Or, Why I’m Breaking Up with Scribd

 

I’ve had a free trial of Scribd for a bit, but now that I have drifted into the subscription plan, and I’ve decided to cancel.

 

One thing to note, in case anyone else is thinking of doing the same: I cancelled with Scribd assuming they’d give me the end of the month that I paid for. They don’t. They halt your subscription the moment you press the button. So you will get ripped off for whatever was left in that month. Which, come to think of it, is pretty much the level of competence of the rest of their app.

 

Don’t get me wrong; I love the idea of a subscription-based ebook and audiobook app. I’d willingly pay, even for Scribd’s rather limited offering.

 

But my experience has taught me that while selection is important, the app itself is crucial. If Scribd ever gets their act together and hires some competent android programmers, I’ll gladly reinstate my membership.

 

I thought the UI was pretty, but difficult to search and use. The book app isn’t flexible enough for me to read happily. I only tried it once, and my highlights didn’t appear to save and I couldn’t make notes. The audiobook player is very, very flaky. It stops randomly, and I have to go restart it. I mostly listen to audiobooks while I’m out biking, so it’s not exactly as though I can easily navigate to the app and press play again. More entertainingly, it also started up a few times at random, e.g. during a phone call.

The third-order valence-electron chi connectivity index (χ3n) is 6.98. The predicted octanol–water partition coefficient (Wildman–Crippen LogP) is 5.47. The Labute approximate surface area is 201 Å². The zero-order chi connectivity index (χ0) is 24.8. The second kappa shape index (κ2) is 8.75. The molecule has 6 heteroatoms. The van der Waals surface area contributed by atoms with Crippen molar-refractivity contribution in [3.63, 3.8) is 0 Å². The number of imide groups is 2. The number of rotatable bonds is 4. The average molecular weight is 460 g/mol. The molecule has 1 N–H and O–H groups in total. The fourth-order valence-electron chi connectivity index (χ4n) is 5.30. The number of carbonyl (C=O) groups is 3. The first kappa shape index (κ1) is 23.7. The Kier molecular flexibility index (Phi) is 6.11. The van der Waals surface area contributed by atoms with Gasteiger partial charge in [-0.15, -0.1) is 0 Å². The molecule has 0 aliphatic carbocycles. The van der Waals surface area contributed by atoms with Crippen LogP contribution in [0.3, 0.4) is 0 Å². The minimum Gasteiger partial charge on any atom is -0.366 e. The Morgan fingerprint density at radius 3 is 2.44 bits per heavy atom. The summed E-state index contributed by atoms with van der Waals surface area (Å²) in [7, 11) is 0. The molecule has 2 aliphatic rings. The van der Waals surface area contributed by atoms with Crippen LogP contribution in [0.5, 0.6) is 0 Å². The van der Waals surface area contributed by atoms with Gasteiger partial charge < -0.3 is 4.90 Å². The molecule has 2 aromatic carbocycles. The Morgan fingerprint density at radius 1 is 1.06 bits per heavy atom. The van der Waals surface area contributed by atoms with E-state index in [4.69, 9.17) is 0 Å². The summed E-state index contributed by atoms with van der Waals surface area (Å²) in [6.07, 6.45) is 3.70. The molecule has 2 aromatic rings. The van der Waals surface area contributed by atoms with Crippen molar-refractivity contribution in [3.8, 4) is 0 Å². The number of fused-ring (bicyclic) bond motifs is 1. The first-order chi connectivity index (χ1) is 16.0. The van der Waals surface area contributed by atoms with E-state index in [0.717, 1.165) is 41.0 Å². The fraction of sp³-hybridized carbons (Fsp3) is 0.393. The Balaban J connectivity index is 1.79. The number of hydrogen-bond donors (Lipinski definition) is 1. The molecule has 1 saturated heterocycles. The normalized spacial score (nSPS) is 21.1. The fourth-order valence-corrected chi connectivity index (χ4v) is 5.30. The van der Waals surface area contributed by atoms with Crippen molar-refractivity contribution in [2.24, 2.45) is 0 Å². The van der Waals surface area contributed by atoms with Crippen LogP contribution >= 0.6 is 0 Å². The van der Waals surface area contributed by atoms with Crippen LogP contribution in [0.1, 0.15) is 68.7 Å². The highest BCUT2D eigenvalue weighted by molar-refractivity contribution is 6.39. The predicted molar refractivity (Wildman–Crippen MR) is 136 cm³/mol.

But my biggest problem is that its notification arbitrarily swaps from "downloaded" to “streaming over data”. I have pretty limited data, so always start by downloading the books (in airplane mode, because I don’t trust Scribd to use wifi instead of data). Even so, throughout my usage, the text at the bottom would arbitrarily flip between “streaming over data,” “streaming over wifi,” and “downloaded.” To get it back to “downloaded,” I had to go to “downloaded books” and re-open it from there. There are two possibilities: one, the app really does swap randomly to different methods of retrieving data; two, the text is completely inconsistent with the actual data method. I can’t decide which is more disturbing.

Either way, it’s enough for me to unsubscribe.


If Scribd ever hires some competent android programmers and gets its act together, please someone let me know and I’ll happily join back up.

 

On the positive side, my library just started subscribing to Hoopla, which is lovely, professional, easy-to-use, stable, and just generally full of awesome.

Source: http://www.scribd.com